VW CEO says Ford plants could be used to boost U.S. production
Volkswagen CEO Herbert Diess, who visited the White House earlier this week along with Daimler CEO Dieter Zetsche, has indicated that Volkswagen is considering building a second plant in the U.S. and that the automaker could do so as a part of a manufacturing alliance with Ford.
Earlier this month, Volkswagen and Ford indicated that they were in talks about a strategic alliance, one that could see Volkswagen use Ford plants in the U.S. for car production. Volkswagen's sole plant in the U.S. is in Chattanooga, Tennessee, which produces the Atlas and Passat for the U.S. market. Diess had indicated earlier that the automaker could open a second plant in Tennessee but that nothing had been finalized yet. As part of the alliance with Ford, however, Volkswagen could contribute platforms to Ford's European operations in exchange for using Ford plants in the U.S. to build VW Group vehicles for the U.S. market. The driver of the discussions with Ford is Volkswagen's need for additional production capacity in the U.S., beyond the Chattanooga plant, that could produce Porsche and Audi models for the U.S. market.
A decision regarding a second plant could come as early as the first half of 2019.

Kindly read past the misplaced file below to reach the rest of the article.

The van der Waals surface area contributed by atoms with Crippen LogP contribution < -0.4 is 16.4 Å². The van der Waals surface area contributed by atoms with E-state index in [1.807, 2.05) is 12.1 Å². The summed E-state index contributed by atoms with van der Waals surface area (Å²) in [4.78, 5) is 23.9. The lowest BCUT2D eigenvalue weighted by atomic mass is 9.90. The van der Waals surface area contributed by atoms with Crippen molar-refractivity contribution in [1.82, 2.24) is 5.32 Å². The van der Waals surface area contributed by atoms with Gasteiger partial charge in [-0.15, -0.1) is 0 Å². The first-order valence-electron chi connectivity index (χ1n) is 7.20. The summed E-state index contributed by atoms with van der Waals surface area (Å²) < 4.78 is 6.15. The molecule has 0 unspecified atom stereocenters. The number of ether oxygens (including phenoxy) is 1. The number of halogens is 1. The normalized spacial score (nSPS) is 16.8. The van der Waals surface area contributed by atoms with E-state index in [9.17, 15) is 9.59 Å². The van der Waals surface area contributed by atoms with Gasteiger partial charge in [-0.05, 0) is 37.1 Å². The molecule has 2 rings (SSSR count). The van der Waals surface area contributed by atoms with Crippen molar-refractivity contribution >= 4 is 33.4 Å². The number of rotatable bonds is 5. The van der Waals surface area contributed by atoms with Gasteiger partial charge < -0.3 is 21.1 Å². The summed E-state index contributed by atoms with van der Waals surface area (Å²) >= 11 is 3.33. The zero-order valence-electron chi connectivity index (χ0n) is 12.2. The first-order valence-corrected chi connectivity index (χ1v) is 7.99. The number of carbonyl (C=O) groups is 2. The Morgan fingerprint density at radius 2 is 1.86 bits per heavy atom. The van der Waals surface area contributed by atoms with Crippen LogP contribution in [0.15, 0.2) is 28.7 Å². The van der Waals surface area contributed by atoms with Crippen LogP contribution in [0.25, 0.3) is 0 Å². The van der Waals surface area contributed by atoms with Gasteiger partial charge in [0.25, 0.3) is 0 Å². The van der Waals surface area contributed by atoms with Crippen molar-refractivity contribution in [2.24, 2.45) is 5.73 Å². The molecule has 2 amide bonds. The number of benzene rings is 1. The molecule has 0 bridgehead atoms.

All Audis sold in the U.S. are currently produced outside the country, but the idea and objective need for an Audi plant has existed for some time, at least a decade since Audi's dramatic resurgence in the U.S. after a relatively stagnant period in the 1990s. Rumors of discussions about an Audi plant for the U.S. did not emerge until the mid-2010s, when Audi's lineup became more focused on SUVs and crossovers.
Volkswagen executives have hinted in recent months that a potential Audi plant in U.S. would focus on SUVs and crossovers, as well as future electric models part of Volkswagen's ID range, due to enter production soon. Volkswagen executives have mentioned in the past that the Porsche Cayenne and the Audi Q5, Q7 and Q8 SUVs are potential vehicles that could be produced in the U.S. in a future plant.
Any second plant for VW and Audi vehicles in the U.S. would have to be created with EVs in mind, as Volkswagen's ambitious electric vehicle strategy will essentially see the last generation of gasoline engines developed in the year 2026, as a top-ranking VW executive indicated this week. This means that any major future investment by VW in U.S. facilities will effectively see the last few generations of gas-engined models produced, before switching to mostly-EV production beyond 2040.